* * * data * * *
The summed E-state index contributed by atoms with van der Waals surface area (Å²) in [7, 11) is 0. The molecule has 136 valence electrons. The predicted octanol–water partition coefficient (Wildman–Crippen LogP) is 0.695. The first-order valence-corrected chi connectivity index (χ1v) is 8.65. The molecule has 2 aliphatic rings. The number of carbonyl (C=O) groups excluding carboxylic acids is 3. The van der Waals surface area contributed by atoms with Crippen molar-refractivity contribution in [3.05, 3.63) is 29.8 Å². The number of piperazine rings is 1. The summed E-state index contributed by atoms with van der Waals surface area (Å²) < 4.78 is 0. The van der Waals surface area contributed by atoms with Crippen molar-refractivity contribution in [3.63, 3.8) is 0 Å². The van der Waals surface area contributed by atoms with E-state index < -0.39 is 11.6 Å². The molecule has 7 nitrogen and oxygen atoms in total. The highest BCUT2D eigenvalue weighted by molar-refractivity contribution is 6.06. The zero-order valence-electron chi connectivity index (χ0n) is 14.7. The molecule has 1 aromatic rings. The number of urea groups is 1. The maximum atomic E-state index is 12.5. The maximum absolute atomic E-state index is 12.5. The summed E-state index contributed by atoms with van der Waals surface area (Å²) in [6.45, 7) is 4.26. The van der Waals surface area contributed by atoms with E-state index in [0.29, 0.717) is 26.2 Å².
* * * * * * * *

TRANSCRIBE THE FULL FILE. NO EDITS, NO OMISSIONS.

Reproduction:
The summed E-state index contributed by atoms with van der Waals surface area (Å²) in [7, 11) is 0. The molecule has 136 valence electrons. The predicted octanol–water partition coefficient (Wildman–Crippen LogP) is 0.695. The first-order valence-corrected chi connectivity index (χ1v) is 8.65. The molecule has 2 aliphatic rings. The number of carbonyl (C=O) groups excluding carboxylic acids is 3. The van der Waals surface area contributed by atoms with Crippen molar-refractivity contribution in [3.05, 3.63) is 29.8 Å². The number of piperazine rings is 1. The summed E-state index contributed by atoms with van der Waals surface area (Å²) < 4.78 is 0. The van der Waals surface area contributed by atoms with Crippen molar-refractivity contribution in [3.63, 3.8) is 0 Å². The van der Waals surface area contributed by atoms with E-state index < -0.39 is 11.6 Å². The molecule has 7 nitrogen and oxygen atoms in total. The highest BCUT2D eigenvalue weighted by molar-refractivity contribution is 6.06. The zero-order valence-electron chi connectivity index (χ0n) is 14.7. The molecule has 1 aromatic rings. The number of urea groups is 1. The maximum atomic E-state index is 12.5. The maximum absolute atomic E-state index is 12.5. The summed E-state index contributed by atoms with van der Waals surface area (Å²) in [6.45, 7) is 4.26. The van der Waals surface area contributed by atoms with E-state index in [0.29, 0.717) is 26.2 Å².